Jeff Tweedy performs live. (Photo by Matt Ruppert)
Jeff Tweedy has amassed a following in old and new-fashioned ways, building his base across the decades with albums and songs of his own across at least a half-dozen acts (Uncle Tupelo, Wilco, Golden Smog, Loose Fur, Tweedy, solo) and expanding it with Wilco’s Solid Sound festival (reinventing the festival in the modern age), writing a memoir, keeping a steady live sitcom on his wife’s Insta during covid-times, and now sharing a slice of his wisdom with a book about songwriting: How to Write One Song (out now via Dutton).
Sam Beam (Iron & Wine) at The Anthem, Feb. 7, 2020. (Photo by Matt Ruppert)
Some nights are better than other nights.
Hozier performs at The Anthem on Nov. 18, 2019. (Photo by Matt Ruppert)
Something happens in the mind when music washes over us, replete with that familiar sense of a life lived — of politics, of being a human, a lover, part of a family — balanced with the urge to dance and lose ourselves, if only for a moment. It feels like something real and honest, yet still somehow something almost frivolous.
I am reminded well of something Hozier’s music has long done — it treads the tenuous line between the sacred and the profane. The crowd singing along, and if I close my eyes, I can smell the scent of incense, see the stained-glass smiles of saints. Is this so different? Are the people on the rails not worthy of sainthood? Aren’t we all, in our ways, very nearly worthy? At the very least, do the sacrifices demanded of so many not reach into martyrdom? Not so much in the theistic sense, but the realistic one.
Angie McMahon performs at The Anthem on Nov. 18, 2019. (Photo by Matt Ruppert)
Something strange happens when traveling new paths, when getting a little lost. There is a fervor, a little fear, and plenty of excitement. This sensation, this blush of discovery, so often pervades the experience of new music.
And so it was for me with Angie McMahon’s music. I remember the first time I played Salt, well-past the sun’s setting but not yet in the black of night, her dusky powerhouse voice soaring out my car’s windows. I felt a little something break inside.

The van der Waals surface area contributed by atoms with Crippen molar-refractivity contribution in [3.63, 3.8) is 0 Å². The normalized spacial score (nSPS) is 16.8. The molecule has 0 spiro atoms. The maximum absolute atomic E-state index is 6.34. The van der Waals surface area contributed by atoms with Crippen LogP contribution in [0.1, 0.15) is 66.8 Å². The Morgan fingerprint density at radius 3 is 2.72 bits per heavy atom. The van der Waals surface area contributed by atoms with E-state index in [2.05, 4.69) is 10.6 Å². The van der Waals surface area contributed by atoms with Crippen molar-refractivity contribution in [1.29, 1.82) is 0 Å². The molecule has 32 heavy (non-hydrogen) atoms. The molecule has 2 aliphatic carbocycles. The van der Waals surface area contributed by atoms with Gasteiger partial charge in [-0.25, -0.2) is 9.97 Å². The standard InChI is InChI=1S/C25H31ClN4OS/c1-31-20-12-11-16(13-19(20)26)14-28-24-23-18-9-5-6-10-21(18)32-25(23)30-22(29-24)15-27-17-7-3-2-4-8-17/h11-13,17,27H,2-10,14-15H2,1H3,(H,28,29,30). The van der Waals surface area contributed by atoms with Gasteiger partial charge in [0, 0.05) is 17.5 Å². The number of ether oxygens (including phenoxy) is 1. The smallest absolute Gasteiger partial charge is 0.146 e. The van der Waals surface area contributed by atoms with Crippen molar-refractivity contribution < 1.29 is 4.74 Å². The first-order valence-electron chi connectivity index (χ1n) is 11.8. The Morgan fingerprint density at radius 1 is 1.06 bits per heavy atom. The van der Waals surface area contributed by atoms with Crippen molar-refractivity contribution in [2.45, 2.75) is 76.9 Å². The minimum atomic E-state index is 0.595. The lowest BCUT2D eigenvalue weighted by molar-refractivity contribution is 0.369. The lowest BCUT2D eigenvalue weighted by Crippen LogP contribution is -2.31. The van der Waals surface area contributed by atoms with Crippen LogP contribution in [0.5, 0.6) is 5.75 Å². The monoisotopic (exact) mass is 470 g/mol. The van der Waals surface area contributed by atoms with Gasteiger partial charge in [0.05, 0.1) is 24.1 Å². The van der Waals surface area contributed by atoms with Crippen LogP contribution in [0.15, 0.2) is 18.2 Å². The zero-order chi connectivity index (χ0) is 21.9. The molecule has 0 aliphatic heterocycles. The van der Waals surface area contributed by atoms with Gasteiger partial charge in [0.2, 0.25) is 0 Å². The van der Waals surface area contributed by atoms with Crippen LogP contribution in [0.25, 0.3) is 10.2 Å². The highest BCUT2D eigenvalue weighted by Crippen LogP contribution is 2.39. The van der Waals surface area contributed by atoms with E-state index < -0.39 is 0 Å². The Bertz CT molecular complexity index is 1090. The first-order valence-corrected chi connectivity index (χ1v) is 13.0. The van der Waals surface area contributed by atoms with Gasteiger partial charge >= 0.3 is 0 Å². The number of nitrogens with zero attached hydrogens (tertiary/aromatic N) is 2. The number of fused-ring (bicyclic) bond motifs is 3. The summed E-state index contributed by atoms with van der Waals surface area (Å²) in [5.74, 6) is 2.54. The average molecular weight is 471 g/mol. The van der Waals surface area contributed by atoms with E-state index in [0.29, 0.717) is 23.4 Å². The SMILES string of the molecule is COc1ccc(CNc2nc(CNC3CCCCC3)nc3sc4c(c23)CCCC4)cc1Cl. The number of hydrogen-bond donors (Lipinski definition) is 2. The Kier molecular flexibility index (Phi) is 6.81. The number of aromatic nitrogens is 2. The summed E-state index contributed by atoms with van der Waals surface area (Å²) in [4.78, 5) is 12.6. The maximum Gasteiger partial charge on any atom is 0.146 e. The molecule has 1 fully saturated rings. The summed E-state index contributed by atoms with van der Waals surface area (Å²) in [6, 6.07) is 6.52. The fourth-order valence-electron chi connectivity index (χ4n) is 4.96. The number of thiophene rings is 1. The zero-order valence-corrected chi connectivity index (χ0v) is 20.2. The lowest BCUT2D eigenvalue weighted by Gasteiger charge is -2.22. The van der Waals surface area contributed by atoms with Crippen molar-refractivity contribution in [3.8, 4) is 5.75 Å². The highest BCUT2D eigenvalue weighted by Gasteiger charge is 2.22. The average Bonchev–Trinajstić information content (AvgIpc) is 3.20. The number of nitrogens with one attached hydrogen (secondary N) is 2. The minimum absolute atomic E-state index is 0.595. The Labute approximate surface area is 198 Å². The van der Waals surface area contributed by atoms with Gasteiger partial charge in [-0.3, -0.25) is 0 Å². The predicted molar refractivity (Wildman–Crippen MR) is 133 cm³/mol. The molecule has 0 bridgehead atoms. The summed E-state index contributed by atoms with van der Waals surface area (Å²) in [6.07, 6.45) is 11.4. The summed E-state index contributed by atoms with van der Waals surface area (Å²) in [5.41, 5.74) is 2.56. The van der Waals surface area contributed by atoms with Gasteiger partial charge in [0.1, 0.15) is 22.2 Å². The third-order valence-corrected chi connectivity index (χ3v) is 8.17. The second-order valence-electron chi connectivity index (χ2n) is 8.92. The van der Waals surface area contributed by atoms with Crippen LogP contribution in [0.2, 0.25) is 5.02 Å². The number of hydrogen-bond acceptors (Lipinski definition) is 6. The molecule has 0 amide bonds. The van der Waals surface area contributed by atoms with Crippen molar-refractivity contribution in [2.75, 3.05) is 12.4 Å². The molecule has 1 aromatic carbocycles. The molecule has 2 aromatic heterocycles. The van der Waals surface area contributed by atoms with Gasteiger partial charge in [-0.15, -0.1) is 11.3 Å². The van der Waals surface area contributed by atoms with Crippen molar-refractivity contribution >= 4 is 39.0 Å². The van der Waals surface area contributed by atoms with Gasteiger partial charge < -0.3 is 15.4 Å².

The New Pornographers perform at the 9:30 Club on Nov. 5, 2019. (Photo by Matt Ruppert)
I remember when I first discovered The New Pornographers: My roommate blasted Twin Cinema in the late morning after classes, their adventurous pop songs flirting with the saccharine and well-balanced with touches of bitterness, surreality, and unflinching honesty. The interplay of Neko Case’s, A.C. Newman’s, and Dan Bejar’s voices added textures that allowed the songs to float from gauzy to meaty in three minutes.
Doug Martsch of Built to Spill performs at the 9:30 Club on Oct. 4. 2019. (Photo by Matt Ruppert)
Fresh off a four-night run in New York, Built to Spill carried their trademark sound to a sold-out crowd at the 9:30 Club recently. With the band fast-approaching its 30th anniversary and celebrating the 20th anniversary of their seminal record, Keep It Like a Secret, Doug Martsch and friends offered a riveting a freewheeling reinterpretation of that record mixed with a few choice cuts around it.
The Head and the Heart perform at The Anthem on Oct. 3, 2019. (Photo by Matt Ruppert)
Forged in the fires of open mics, born in Seattle’s Conor Byrne’s pub, and ultimately shaped by the trials and tribulations of honest friendship, The Head and the Heart have emerged as something new, something somehow different but still fundamentally the same, as seen at The Anthem recently.
Shakey Graves plays at The Anthem on Sept. 13, 2019. (Photo by Matt Ruppert)
Alejandro Rose-Garcia, better known by his hallucinogenic-given stagename Shakey Graves, further cemented his status as a harbinger of modern rock and roll with his most recent album, Can’t Wake Up. Any fans of his know well that he can write a song with a heavy groove, the kind of tunes that stutter-step into beauty.
The Wallflowers at Rams Head Live, Aug. 23, 2019. (Photo by Matt Ruppert)
Towheaded and impressionable, I found Bringing Down the Horse at Sam Goody’s end-of-row display shelf in the Towsontown Mall, its stamplike W and stars drawing my eyes. I pulled a pile of ones out of my pocket, the slowly-earned financial detritus of chores completed and change received, counting out the $16.99 required. Then (and maybe now), spending my money filled me with some worry, concern that my decision would ruin my mood. That, somehow, this thing I’d promised my time wouldn’t be worthy of it.
Deer Tick performs at The Charm City Bluegrass Festival in April 2019. (Photo by Matt Ruppert)
In so many ways, Deer Tick is the quintessential modern American band. Started sometime in the mid-2000s and officially releasing War Elephant in 2007, theirs is a sound born of something many of us can find familiar: as at home on a small stage in the corner of a bar/coffeehouse, in a party club, or on a big stage in the middle of a national park.